The show is about an environmentalist who adores anacondas and the natural environment they live in in the floating forest. And he’s determined to protect them and will do anything noisy, crazy, loud to get them the attention they need and their environment needs to survive. He is hoping to be devoured by an anaconda in order to learn what that experience is like. And then live to tell the tale.
How is he planning to do that?
Well, it’s already been done, thank goodness. And he and the anaconda have both survived. Everyone is well and healthy. You’ll have to watch on December 7 to see what happens.
It’s a special. It is a two-hour event. It’s the kick-off to Mega Week on Discovery. It’s beautifully done…and an amazing, kind of audacious adventure, but it’s also a celebration of a part of the world and creature that is legendary.
So he literally was eaten and came out?
I’m not going to tell you what happens in the end. But it has been his passion to engage with these huge creatures and to get himself eaten so that he can bring attention to them and also so that he personally can learn about how they function, how they constrict, what kind of pressures, how big they can become, how they swallow their prey and, you know, how they function. They are the apex predators of their part of the world. And apex predators are crucial to the survival of ecosystems.
And this is for Discovery Channel only, it’s not a roadblock?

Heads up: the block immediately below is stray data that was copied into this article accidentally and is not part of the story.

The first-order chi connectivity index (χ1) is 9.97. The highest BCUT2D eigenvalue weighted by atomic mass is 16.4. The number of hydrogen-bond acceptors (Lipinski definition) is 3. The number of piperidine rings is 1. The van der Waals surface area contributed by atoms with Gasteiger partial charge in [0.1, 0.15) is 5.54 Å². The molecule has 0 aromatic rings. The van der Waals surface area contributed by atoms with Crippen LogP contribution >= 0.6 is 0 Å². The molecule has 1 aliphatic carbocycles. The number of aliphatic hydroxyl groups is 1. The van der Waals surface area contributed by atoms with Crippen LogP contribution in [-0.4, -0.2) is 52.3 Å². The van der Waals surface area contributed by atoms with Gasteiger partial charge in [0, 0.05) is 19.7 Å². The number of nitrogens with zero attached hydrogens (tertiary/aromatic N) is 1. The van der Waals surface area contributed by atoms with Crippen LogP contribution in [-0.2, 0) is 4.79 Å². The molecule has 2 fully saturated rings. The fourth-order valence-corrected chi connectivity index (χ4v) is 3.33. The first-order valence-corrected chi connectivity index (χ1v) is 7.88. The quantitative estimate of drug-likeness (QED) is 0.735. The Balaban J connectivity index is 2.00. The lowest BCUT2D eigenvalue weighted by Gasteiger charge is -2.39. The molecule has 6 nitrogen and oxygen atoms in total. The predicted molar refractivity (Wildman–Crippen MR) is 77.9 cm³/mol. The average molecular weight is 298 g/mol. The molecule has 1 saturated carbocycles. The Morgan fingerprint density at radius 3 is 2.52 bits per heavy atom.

We’re not doing it as a roadblock. Just Discovery. Saturday morning, I woke up before my husband was awake, and I started to watch. And I watched the first hour of that, a rough cut. First of two. I watched a show on TLC that we haven’t announced yet, which I would love to tell you about, which I’m very excited about. I watched a cut of that. I watched an Animal Planet cut, completely different, totally different, about our relationship as human beings to the wild, natural world.
You know, it’s very creatively stimulating to go from one thing to something totally different. I think it’s important to look outside the world that you work in for stimulation, but for the moment the amount of stimulation I’m getting within the world I’m in, to have to shift your brain from brand to brand, from content to spreadsheets, to personnel, to marketing, to management. You know, in some way, each of those, because it’s so different, is also a creative stimulation. And then I guess for me the biggest thing is that I’m married to an artist. So you know, that fundamentally opens my eyes to things and experiences that I wouldn’t otherwise have.
What kind of art does your husband do?
He does different kinds of art. So he does illustrative art. He does sculptural pieces. Right now he’s doing landscape work.